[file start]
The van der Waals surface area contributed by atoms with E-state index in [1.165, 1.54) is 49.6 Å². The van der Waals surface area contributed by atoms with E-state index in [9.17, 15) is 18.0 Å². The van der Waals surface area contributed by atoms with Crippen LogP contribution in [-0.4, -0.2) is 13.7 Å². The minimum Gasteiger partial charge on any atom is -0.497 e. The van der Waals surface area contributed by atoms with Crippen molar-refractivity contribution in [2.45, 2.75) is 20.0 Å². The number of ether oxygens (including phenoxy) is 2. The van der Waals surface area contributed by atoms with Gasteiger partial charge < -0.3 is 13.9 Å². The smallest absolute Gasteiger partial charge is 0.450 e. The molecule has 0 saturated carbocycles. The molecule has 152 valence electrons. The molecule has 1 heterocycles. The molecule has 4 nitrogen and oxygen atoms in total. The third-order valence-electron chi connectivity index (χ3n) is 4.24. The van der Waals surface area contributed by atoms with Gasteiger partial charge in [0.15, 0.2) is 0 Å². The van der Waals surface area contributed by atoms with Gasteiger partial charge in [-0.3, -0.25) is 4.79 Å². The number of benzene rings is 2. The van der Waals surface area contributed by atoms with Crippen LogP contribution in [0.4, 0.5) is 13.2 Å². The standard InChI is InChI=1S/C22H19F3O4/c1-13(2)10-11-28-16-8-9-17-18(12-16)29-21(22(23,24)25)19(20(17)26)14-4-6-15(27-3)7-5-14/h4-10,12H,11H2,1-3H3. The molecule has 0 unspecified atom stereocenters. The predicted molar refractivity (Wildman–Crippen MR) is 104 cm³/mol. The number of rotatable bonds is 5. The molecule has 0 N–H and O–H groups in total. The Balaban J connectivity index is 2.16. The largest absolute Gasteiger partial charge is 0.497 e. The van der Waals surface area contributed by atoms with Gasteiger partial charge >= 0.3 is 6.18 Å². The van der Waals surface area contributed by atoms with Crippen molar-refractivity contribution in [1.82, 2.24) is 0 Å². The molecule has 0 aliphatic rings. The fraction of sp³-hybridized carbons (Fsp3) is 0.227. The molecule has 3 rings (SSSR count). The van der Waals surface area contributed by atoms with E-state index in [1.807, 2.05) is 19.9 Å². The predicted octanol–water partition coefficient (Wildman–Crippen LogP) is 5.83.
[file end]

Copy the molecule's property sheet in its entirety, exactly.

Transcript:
The van der Waals surface area contributed by atoms with E-state index in [1.165, 1.54) is 49.6 Å². The van der Waals surface area contributed by atoms with E-state index in [9.17, 15) is 18.0 Å². The van der Waals surface area contributed by atoms with Crippen LogP contribution in [-0.4, -0.2) is 13.7 Å². The minimum Gasteiger partial charge on any atom is -0.497 e. The van der Waals surface area contributed by atoms with Crippen molar-refractivity contribution in [2.45, 2.75) is 20.0 Å². The number of ether oxygens (including phenoxy) is 2. The van der Waals surface area contributed by atoms with Gasteiger partial charge < -0.3 is 13.9 Å². The smallest absolute Gasteiger partial charge is 0.450 e. The molecule has 0 saturated carbocycles. The molecule has 152 valence electrons. The molecule has 1 heterocycles. The molecule has 4 nitrogen and oxygen atoms in total. The third-order valence-electron chi connectivity index (χ3n) is 4.24. The van der Waals surface area contributed by atoms with Gasteiger partial charge in [0.15, 0.2) is 0 Å². The van der Waals surface area contributed by atoms with Gasteiger partial charge in [-0.3, -0.25) is 4.79 Å². The number of benzene rings is 2. The van der Waals surface area contributed by atoms with Crippen LogP contribution in [0.4, 0.5) is 13.2 Å². The standard InChI is InChI=1S/C22H19F3O4/c1-13(2)10-11-28-16-8-9-17-18(12-16)29-21(22(23,24)25)19(20(17)26)14-4-6-15(27-3)7-5-14/h4-10,12H,11H2,1-3H3. The molecule has 0 unspecified atom stereocenters. The predicted molar refractivity (Wildman–Crippen MR) is 104 cm³/mol. The number of rotatable bonds is 5. The molecule has 0 N–H and O–H groups in total. The Balaban J connectivity index is 2.16. The largest absolute Gasteiger partial charge is 0.497 e. The van der Waals surface area contributed by atoms with Gasteiger partial charge >= 0.3 is 6.18 Å². The van der Waals surface area contributed by atoms with Crippen molar-refractivity contribution in [1.82, 2.24) is 0 Å². The molecule has 0 aliphatic rings. The fraction of sp³-hybridized carbons (Fsp3) is 0.227. The molecule has 3 rings (SSSR count). The van der Waals surface area contributed by atoms with E-state index in [1.807, 2.05) is 19.9 Å². The predicted octanol–water partition coefficient (Wildman–Crippen LogP) is 5.83.